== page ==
Put numbers on it, and you can calculate ratios, percentages, and duration. For example, a non-freemium SAAS (software as a service) company with an application at a $40/mo price point might pull 1,000 prospects into their paid search sales funnel daily. If they offered a Freemium model, they might be converting 50 leads into free trials daily, depending upon the nature of their product, and the terms of their freemium offering. Their funnel transit time might be short, e.g. two days.
It is also important to note that freemium works differently depending on the product. A SAAS company with a monthly subscription service might have a funnel that looks quite different from a retailer’s.
Issues to consider with Freemium
There are some hidden operating costs in Freemium, for example, providing more pre-sale support to non-paying (trial) customers. This means that KPIs need to be identified, quantified, and understood for management to make the best decisions.
This might include the terms of their freemium models such as length of the trial, number of features/size of databases provided to Freemium-mode customers, and advantages or incentives given to people based upon the length of the sales contract.
All of this should be factored into a freemium business model to determine the impact on the sales funnel, and the total cost of ownership for the business.
Lead Handling and Sales Funnel Leakage
Sales objections typically are handled through e-mail or phone calls. In the case of phone calls, by using call tracking services and reviewing the recorded calls to our clients, we have pinpointed major problems with sales funnel lead handling. This can be a huge sales process choke point for many businesses. By understanding their sales funnel better, they can improve the phone call handling process, converting more prospects into sales.
An example of a sales funnel breakage/leakage point is a dentist who advertises for telephone call leads while their office is closed, then sends the prospect to voice mail. This practice will often result in losing 50-60% of people seeking dental treatment. It’s better to have a form to fill out with reassurance that you will call in the morning at the opening of business than to leave a disappointed caller. Or, at a minimum to have the voicemail system programmed to circumvent these types of issues.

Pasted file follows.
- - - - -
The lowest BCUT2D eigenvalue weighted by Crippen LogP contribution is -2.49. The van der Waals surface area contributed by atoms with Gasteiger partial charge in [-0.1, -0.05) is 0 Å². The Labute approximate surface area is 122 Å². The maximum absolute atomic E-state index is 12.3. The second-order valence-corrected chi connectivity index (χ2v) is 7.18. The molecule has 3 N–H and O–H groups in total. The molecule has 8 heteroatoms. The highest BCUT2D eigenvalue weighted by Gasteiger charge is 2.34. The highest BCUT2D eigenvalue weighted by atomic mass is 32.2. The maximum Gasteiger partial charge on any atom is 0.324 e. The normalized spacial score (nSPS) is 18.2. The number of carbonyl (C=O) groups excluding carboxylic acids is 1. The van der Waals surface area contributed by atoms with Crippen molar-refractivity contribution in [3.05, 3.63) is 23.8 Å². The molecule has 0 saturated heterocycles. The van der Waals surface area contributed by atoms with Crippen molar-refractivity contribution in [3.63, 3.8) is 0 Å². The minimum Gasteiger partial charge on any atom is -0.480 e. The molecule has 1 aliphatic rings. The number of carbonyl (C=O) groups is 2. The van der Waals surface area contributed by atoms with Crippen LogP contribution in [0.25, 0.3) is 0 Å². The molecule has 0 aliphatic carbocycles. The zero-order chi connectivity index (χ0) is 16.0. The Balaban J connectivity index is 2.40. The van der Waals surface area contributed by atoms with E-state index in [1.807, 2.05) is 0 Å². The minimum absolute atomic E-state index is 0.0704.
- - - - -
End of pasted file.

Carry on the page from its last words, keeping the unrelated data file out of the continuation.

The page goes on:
The same type of problem is also encountered in large businesses, resulting in valuable leads being wasted. We have seen extreme examples of this in companies with $250 million and up in revenues.
Getting leads into the funnel
A major aspect that characterizes a successful sales funnel is that the leads behave like there is a powerful magnet pulling them in.
Some sales funnels are so powerful that anyone that gets near their entrance is effectively sucked in. Things like a free car being offered where only a hundred applicants are entered will have an incredibly high-interest rate and will be oversubscribed within minutes.
Other products have more narrow interest and in turn, are more narrowly targeted. It may take weeks to build a sizable sales funnel. They also depend on the scale of the business, their marketing strategy, how the product was positioned, what the competition looks like, and many other factors.
What kind of personas tend to be attracted into a sales funnel?
Each business has “a code to crack” to determine what the stages are in its sales funnel, how its target audience of buyers behave, and what helps address or overcome their concerns (‘sales objections’).
Often advertising tactics are used to pull prospects closer to the inlet of your funnel and then the real marketing heavy lifting is done when a well-engineered funnel is designed to overcome the most common sales objections inhibiting factors preventing a transaction. Sometimes it’s simple as time needs to lapse for people to consider a decision and a bigger purchase tend to have a longer sales cycle.
Using personas to develop a clearer understanding of a funnel
It is often helpful to create so-called ‘personas’ for your prospects, each representing the profile of an aggregate class of buyers. A business may typically have three to six personas who think and behave in similar patterns, but each could potentially become a converted prospect.
Until you understand a business’s personas, you can’t really understand the appropriate marketing process to make the sales funnel more efficient. Each business has a unique set of ‘buttons they need to push to help prospective buyers overcome their concerns and get the information they need to move towards the next step towards becoming customers.
The sales funnel is a powerful visual tool to represent what your potential buyers and customers are going through as they become aware of your products or services, and through the process of becoming paying customers.
The better you understand the sales funnel for your business, the more likely you’ll be able to succeed in creating a digital pipeline that moves the greatest percentage possible of suitable customers towards a transaction with your business.